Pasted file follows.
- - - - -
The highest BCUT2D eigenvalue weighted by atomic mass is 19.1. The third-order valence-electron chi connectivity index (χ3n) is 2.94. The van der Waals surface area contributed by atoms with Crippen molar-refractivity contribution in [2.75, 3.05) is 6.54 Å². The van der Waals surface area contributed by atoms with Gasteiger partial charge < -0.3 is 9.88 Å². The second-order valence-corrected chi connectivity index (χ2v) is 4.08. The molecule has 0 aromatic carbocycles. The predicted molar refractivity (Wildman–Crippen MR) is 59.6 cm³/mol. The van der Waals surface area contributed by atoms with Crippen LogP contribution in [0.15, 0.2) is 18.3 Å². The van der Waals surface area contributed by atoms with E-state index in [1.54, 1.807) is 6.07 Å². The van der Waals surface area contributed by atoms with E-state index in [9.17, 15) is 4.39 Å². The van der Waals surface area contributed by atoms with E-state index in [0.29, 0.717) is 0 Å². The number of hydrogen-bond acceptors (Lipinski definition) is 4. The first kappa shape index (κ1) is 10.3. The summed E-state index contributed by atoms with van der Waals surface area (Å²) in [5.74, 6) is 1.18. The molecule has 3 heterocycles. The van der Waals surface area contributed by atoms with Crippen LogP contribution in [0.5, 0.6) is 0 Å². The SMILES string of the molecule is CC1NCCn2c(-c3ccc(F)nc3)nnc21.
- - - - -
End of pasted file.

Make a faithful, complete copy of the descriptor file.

The highest BCUT2D eigenvalue weighted by atomic mass is 19.1. The third-order valence-electron chi connectivity index (χ3n) is 2.94. The van der Waals surface area contributed by atoms with Crippen molar-refractivity contribution in [2.75, 3.05) is 6.54 Å². The van der Waals surface area contributed by atoms with Gasteiger partial charge < -0.3 is 9.88 Å². The second-order valence-corrected chi connectivity index (χ2v) is 4.08. The molecule has 0 aromatic carbocycles. The predicted molar refractivity (Wildman–Crippen MR) is 59.6 cm³/mol. The van der Waals surface area contributed by atoms with Crippen LogP contribution in [0.15, 0.2) is 18.3 Å². The van der Waals surface area contributed by atoms with E-state index in [1.54, 1.807) is 6.07 Å². The van der Waals surface area contributed by atoms with E-state index in [9.17, 15) is 4.39 Å². The van der Waals surface area contributed by atoms with E-state index in [0.29, 0.717) is 0 Å². The number of hydrogen-bond acceptors (Lipinski definition) is 4. The first kappa shape index (κ1) is 10.3. The summed E-state index contributed by atoms with van der Waals surface area (Å²) in [5.74, 6) is 1.18. The molecule has 3 heterocycles. The van der Waals surface area contributed by atoms with Crippen LogP contribution in [0.5, 0.6) is 0 Å². The SMILES string of the molecule is CC1NCCn2c(-c3ccc(F)nc3)nnc21.